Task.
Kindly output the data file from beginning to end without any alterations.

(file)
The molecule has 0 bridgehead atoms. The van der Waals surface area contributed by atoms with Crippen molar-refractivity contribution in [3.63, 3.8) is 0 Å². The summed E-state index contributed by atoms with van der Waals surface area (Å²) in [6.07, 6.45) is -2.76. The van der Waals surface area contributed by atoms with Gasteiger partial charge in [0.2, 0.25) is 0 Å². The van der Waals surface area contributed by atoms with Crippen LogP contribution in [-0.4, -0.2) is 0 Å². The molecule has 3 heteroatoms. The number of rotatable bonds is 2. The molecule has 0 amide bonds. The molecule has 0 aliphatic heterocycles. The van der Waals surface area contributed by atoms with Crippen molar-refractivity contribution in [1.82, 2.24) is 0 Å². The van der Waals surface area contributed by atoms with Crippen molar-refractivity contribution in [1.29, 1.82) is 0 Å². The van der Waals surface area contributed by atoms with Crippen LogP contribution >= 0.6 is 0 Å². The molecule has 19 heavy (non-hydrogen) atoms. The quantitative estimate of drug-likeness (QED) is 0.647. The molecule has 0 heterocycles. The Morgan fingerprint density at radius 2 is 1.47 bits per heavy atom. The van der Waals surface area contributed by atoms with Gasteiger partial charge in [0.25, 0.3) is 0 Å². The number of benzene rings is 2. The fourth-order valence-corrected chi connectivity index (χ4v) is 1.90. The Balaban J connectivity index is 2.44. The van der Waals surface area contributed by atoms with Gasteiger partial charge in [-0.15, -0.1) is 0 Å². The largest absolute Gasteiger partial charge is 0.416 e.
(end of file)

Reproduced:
The molecule has 0 bridgehead atoms. The van der Waals surface area contributed by atoms with Crippen molar-refractivity contribution in [3.63, 3.8) is 0 Å². The summed E-state index contributed by atoms with van der Waals surface area (Å²) in [6.07, 6.45) is -2.76. The van der Waals surface area contributed by atoms with Gasteiger partial charge in [0.2, 0.25) is 0 Å². The van der Waals surface area contributed by atoms with Crippen LogP contribution in [-0.4, -0.2) is 0 Å². The molecule has 3 heteroatoms. The number of rotatable bonds is 2. The molecule has 0 amide bonds. The molecule has 0 aliphatic heterocycles. The van der Waals surface area contributed by atoms with Crippen molar-refractivity contribution in [1.82, 2.24) is 0 Å². The van der Waals surface area contributed by atoms with Crippen molar-refractivity contribution in [1.29, 1.82) is 0 Å². The van der Waals surface area contributed by atoms with Crippen LogP contribution >= 0.6 is 0 Å². The molecule has 19 heavy (non-hydrogen) atoms. The quantitative estimate of drug-likeness (QED) is 0.647. The molecule has 0 heterocycles. The Morgan fingerprint density at radius 2 is 1.47 bits per heavy atom. The van der Waals surface area contributed by atoms with Gasteiger partial charge in [0.25, 0.3) is 0 Å². The number of benzene rings is 2. The fourth-order valence-corrected chi connectivity index (χ4v) is 1.90. The Balaban J connectivity index is 2.44. The van der Waals surface area contributed by atoms with Gasteiger partial charge in [-0.15, -0.1) is 0 Å². The largest absolute Gasteiger partial charge is 0.416 e.